Occasionally a George Polk Award is given to someone better known outside news reporting. James Baldwin, Red Barber, Joan Didion, William O. Douglas, Henry Louis Gates, Ira Glass, Michael Harrington, Spike Lee, Norman Mailer, Leo Rosten, Oliver Sacks, and Edward Sorel were Polk winners in recognition of work that was not traditional journalism, but exposed a story that made an important impact on society and resonated the spirit of investigative reporting.
This legacy of dedication to supporting and celebrating the groundbreaking, impactful work of reporters across all media and means of communication has made the George Polk Award one of America's most prestigious and coveted journalism honors.
The integrity and continuity of the selection process gives the George Polk Award a cachet that has helped make it a reporter's award. Winners in about a dozen categories are named each year from among hundreds of nominees referred by the Polk Advisory Board—a panel of several dozen news-business influencers, including Seymour Hersh, Carl Bernstein, and Polk Awards Curator John Darnton, twice a Polk winner for his work at The New York Times. Nominations are also welcomed from reporters, news organizations, and the reading and viewing public. Final judging is by a jury of educators and communicators with a connection to the university by a rotating guest juror from the working press. Their selections are not subject to review by institutional officials.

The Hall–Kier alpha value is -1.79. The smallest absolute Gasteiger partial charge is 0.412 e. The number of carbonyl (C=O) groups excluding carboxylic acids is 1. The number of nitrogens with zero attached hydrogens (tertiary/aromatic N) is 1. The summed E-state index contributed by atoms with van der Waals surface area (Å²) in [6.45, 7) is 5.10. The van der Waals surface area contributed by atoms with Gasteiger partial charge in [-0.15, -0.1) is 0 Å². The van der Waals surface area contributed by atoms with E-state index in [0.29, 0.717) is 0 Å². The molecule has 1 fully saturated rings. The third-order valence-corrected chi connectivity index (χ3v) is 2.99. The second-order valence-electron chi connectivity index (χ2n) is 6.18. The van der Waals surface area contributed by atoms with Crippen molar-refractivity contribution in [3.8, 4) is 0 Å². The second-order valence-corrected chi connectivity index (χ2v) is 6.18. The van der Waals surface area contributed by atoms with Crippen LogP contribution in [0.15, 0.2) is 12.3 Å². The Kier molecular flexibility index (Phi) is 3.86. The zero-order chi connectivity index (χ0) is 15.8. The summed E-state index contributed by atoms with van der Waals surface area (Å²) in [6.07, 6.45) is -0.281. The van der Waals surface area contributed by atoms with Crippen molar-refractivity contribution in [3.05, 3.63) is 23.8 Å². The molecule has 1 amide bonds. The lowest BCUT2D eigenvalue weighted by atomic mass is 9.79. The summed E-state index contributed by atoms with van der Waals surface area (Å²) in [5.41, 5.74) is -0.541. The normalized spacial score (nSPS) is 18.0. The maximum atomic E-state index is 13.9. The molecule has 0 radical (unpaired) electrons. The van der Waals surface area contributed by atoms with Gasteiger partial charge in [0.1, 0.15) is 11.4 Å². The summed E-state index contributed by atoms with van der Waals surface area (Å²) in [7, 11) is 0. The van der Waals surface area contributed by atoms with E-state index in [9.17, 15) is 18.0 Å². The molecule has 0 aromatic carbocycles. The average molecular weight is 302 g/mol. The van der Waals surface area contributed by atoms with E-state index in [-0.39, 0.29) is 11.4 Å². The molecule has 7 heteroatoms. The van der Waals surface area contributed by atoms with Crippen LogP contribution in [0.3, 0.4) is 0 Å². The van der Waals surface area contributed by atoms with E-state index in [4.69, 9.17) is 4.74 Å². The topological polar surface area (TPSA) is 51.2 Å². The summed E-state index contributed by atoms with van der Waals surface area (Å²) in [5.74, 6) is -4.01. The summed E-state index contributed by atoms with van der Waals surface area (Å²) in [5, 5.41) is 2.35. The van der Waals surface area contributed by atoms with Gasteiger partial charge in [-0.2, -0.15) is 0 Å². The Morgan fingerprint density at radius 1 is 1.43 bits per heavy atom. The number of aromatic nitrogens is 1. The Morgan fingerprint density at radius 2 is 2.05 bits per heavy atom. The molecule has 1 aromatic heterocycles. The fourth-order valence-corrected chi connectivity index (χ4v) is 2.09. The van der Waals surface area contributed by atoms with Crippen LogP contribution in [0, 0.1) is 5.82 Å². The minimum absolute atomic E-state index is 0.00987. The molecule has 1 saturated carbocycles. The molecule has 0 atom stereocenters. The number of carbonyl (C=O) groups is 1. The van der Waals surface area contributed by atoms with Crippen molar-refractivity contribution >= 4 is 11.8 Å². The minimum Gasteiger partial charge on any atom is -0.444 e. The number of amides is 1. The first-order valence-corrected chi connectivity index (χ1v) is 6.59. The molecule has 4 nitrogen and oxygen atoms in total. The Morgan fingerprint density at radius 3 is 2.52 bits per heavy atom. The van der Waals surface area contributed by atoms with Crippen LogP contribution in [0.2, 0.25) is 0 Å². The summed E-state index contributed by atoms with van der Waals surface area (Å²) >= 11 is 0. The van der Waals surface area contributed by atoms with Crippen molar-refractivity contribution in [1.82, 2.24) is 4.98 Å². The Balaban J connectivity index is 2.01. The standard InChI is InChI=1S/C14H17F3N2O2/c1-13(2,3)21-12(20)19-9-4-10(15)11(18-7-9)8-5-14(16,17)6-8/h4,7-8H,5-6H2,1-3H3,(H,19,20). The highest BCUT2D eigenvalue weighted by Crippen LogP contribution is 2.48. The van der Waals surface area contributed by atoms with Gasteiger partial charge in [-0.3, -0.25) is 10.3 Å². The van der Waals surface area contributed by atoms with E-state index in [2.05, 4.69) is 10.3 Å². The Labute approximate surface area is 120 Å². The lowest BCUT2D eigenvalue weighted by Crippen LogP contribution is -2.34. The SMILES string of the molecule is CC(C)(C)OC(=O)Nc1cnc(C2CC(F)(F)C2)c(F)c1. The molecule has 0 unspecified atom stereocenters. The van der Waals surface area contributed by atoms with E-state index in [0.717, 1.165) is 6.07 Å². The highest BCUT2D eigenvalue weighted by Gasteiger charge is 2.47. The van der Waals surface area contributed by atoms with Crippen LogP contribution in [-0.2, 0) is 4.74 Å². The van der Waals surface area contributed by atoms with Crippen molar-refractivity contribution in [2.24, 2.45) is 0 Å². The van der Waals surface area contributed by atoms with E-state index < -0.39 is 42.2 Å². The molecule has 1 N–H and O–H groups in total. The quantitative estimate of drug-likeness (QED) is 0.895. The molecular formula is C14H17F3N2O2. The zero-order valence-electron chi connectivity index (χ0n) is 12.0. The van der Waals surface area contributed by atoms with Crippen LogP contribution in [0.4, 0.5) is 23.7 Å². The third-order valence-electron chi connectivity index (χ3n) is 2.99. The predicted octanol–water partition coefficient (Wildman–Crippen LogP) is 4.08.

Awards are presented each spring at a luncheon in Manhattan attended by news executives, journalists, educators, and students. The honored work is exhibited, elegantly crafted citations are read by familiar voices—the late Douglas Edwards of CBS did it for many years—and recipients provide observations, often describing pressures they faced from the angry subjects of their exposés. Long Island University's journalism department takes a more academic look at some of the award-winning efforts in the George Polk Seminar on the eve of the luncheon, assembling a panel of winners to discuss their reporting and respond to questions from members of the press and journalism students. In 2013 the seminar was named in honor of retiring president David Steinberg, a singular enthusiastic supporter of the strength and integrity of the awards in his 28 years of service.
Beginning in 2012, the prizes included a monetary award made possible by donations from the Nicholas B. Ottaway Foundation, the Marian S. Heiskell Giving Fund, the Arthur Ochs Sulzberger Giving Fund and the Ruth Holmberg Giving Fund. In the same year the Polk program initiated grants for investigative reporting.
In the spirit of George Polk, homage is also paid at the awards luncheon to journalists who have died in the line of duty. The list, compiled by the Committee to Protect Journalists and posted in the exhibition area, is invariably long enough to elicit exclamations of surprise. It is also a reminder of the danger faced by the men and women of this proud profession and a symbol of why the work honored by the Polk Awards continues to be so important.